The pH-restricted membranolysis is important for an optimal
as an increased inhibition of target laminin-411 production in vitro
and in vivo (Figs. 3B and 5D), higher tumor accumulation (Fig. 4),
and significantly increased antitumor efficacy possibly related to re-
(Fig. 5 C and D). The dual effect of reducing cytotoxicity and in-
creasing bioavailability to the target cells as opposed to nontarget
LLL drug delivery system. To our knowledge, the application of
brain cancer treatment has not been reported thus far.
A major problem in glioma treatment is the inefficiency of sys-
temic water-soluble delivery systems due to BTB, which was
bypassed in our nanoconjugate by tandem conjugated anti-mouse
(11, 40, 41). BTB permeation was additionally facilitated by EPR
effect (42). However, alone, transcytosis- and EPR-mediated
permeation were not efficient for nanoconjugate accumulation
in the tumor (Fig. 4A, Upper Left and Center). The second (anti-
human) mAb allowed the polymer to specifically bind to and get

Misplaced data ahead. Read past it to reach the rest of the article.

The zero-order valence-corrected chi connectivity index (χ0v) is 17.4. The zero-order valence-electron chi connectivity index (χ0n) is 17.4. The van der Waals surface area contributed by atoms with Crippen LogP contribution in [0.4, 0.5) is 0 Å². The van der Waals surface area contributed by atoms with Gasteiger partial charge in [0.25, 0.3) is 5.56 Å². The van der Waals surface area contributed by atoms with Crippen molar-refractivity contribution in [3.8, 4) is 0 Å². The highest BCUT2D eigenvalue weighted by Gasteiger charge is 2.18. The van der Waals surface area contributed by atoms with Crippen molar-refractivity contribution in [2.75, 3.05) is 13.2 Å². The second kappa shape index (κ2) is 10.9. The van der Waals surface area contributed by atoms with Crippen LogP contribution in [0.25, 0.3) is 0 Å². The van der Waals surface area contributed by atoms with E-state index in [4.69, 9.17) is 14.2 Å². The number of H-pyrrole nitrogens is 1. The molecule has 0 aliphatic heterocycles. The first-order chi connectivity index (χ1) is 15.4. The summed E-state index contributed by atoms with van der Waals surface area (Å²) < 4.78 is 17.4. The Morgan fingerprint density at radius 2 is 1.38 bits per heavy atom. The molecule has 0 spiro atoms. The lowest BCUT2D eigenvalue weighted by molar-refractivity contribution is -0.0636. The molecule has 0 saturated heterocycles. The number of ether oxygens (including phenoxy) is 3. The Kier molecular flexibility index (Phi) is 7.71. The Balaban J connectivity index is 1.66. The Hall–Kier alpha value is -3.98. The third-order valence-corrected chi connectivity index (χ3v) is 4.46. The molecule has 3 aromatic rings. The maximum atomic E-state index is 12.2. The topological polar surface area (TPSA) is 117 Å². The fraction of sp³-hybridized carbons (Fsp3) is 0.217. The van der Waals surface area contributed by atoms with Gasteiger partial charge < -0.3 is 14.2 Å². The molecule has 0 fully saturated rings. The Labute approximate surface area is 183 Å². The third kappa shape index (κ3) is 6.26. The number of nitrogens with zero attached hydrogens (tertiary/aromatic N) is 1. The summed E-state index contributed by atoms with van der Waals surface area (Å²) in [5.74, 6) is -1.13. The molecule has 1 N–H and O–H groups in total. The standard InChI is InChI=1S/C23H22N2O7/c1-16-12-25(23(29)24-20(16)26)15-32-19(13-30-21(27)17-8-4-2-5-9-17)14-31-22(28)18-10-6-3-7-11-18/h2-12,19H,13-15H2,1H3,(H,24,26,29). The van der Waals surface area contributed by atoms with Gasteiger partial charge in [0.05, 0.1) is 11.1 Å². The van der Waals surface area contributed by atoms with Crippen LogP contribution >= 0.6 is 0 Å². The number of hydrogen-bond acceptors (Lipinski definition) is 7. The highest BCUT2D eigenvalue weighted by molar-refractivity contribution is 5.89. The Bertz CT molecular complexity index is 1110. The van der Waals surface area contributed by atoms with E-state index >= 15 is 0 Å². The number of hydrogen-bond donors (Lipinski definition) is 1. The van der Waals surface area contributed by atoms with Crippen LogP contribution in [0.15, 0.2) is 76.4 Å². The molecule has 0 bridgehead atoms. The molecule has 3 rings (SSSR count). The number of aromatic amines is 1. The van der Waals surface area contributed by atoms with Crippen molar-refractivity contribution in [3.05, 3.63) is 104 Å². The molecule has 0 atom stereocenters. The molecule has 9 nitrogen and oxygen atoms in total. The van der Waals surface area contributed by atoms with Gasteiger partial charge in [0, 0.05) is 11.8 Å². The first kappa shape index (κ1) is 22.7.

nanoconjugate from interstitial space into the tumor cell cyto-
plasm mediated by anti-human TfR is important for successful
humans, two anti-species mAbs are unnecessary. However, the
technical possibility of attaching two mAbs to the polymer was
important in our study with xenogeneic tumors to prove the
receptor-mediated human tumor cell-specific targeting.
After endosome internalization, the LLL escape unit is acti-
vated during maturation to late endosomes concomitantly with
acidification. The delivery platform and AONs remain conjugated
until the disulfide linkage preserved during transcytosis (40) is
cleaved by reduction with cytoplasmic glutathione. After their
cytoplasmic release, free AONs can block synthesis of α4 and β1
in tumor neovasculature (5, 6, 30, 38). This systemic anti-
angiogenic approach resulted in a specific and significant in-
hibition of brain tumor vascularity and growth (Fig. 5).
Safety and efficiency are two primary concerns for designing
systems for AON delivery. Our PMLA-based nanoconjugates
meet both criteria and offer promising strategies in systemic drug
delivery to treat brain tumors and other brain degenerative con-
of their biodegradability, and lack of toxicity and immunogenicity,
variants of PMLA-based delivery systems can be designed for
a wide array of safe and efficient applications.
Materials and Methods
Cell Viability and Cell Death Assays. Cellviability wasquantifiedusingCellTiter
96 AQueous One Solution Cell Proliferation Assay kit (Promega) and a Spec-
P < 0.01
P < 0.001
Tumor size, mm3
Vessel area (%) per
x20 microscopic field
P < 0.001
P < 0.001